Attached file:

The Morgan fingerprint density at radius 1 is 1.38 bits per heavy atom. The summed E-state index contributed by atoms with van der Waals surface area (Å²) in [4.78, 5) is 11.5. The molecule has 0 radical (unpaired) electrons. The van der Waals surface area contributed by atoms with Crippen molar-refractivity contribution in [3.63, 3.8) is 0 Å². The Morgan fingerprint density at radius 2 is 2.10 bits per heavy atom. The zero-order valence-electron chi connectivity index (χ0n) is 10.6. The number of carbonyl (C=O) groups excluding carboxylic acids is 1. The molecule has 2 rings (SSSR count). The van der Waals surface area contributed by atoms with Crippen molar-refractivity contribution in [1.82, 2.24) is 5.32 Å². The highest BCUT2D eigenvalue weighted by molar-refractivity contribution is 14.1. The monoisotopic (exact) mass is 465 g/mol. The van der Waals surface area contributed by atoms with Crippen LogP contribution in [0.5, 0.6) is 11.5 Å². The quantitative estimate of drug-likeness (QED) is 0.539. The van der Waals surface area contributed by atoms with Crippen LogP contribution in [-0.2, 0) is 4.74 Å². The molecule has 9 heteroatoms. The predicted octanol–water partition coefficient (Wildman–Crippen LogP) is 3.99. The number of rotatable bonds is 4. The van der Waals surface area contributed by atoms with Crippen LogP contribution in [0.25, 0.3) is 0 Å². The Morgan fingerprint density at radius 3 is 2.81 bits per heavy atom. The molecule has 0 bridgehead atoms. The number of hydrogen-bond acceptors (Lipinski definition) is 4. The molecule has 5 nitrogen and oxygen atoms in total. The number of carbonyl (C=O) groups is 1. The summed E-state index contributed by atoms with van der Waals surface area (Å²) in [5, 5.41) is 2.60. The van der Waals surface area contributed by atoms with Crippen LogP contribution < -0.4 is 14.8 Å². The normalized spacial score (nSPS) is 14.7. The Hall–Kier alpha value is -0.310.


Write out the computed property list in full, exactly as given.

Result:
The Morgan fingerprint density at radius 1 is 1.38 bits per heavy atom. The summed E-state index contributed by atoms with van der Waals surface area (Å²) in [4.78, 5) is 11.5. The molecule has 0 radical (unpaired) electrons. The van der Waals surface area contributed by atoms with Crippen molar-refractivity contribution in [3.63, 3.8) is 0 Å². The Morgan fingerprint density at radius 2 is 2.10 bits per heavy atom. The zero-order valence-electron chi connectivity index (χ0n) is 10.6. The number of carbonyl (C=O) groups excluding carboxylic acids is 1. The molecule has 2 rings (SSSR count). The van der Waals surface area contributed by atoms with Crippen molar-refractivity contribution in [1.82, 2.24) is 5.32 Å². The highest BCUT2D eigenvalue weighted by molar-refractivity contribution is 14.1. The monoisotopic (exact) mass is 465 g/mol. The van der Waals surface area contributed by atoms with Crippen LogP contribution in [0.5, 0.6) is 11.5 Å². The quantitative estimate of drug-likeness (QED) is 0.539. The van der Waals surface area contributed by atoms with Crippen LogP contribution in [-0.2, 0) is 4.74 Å². The molecule has 9 heteroatoms. The predicted octanol–water partition coefficient (Wildman–Crippen LogP) is 3.99. The number of rotatable bonds is 4. The van der Waals surface area contributed by atoms with Crippen LogP contribution in [0.25, 0.3) is 0 Å². The Morgan fingerprint density at radius 3 is 2.81 bits per heavy atom. The molecule has 0 bridgehead atoms. The number of hydrogen-bond acceptors (Lipinski definition) is 4. The molecule has 5 nitrogen and oxygen atoms in total. The number of carbonyl (C=O) groups is 1. The summed E-state index contributed by atoms with van der Waals surface area (Å²) in [5, 5.41) is 2.60. The van der Waals surface area contributed by atoms with Crippen LogP contribution < -0.4 is 14.8 Å². The normalized spacial score (nSPS) is 14.7. The Hall–Kier alpha value is -0.310.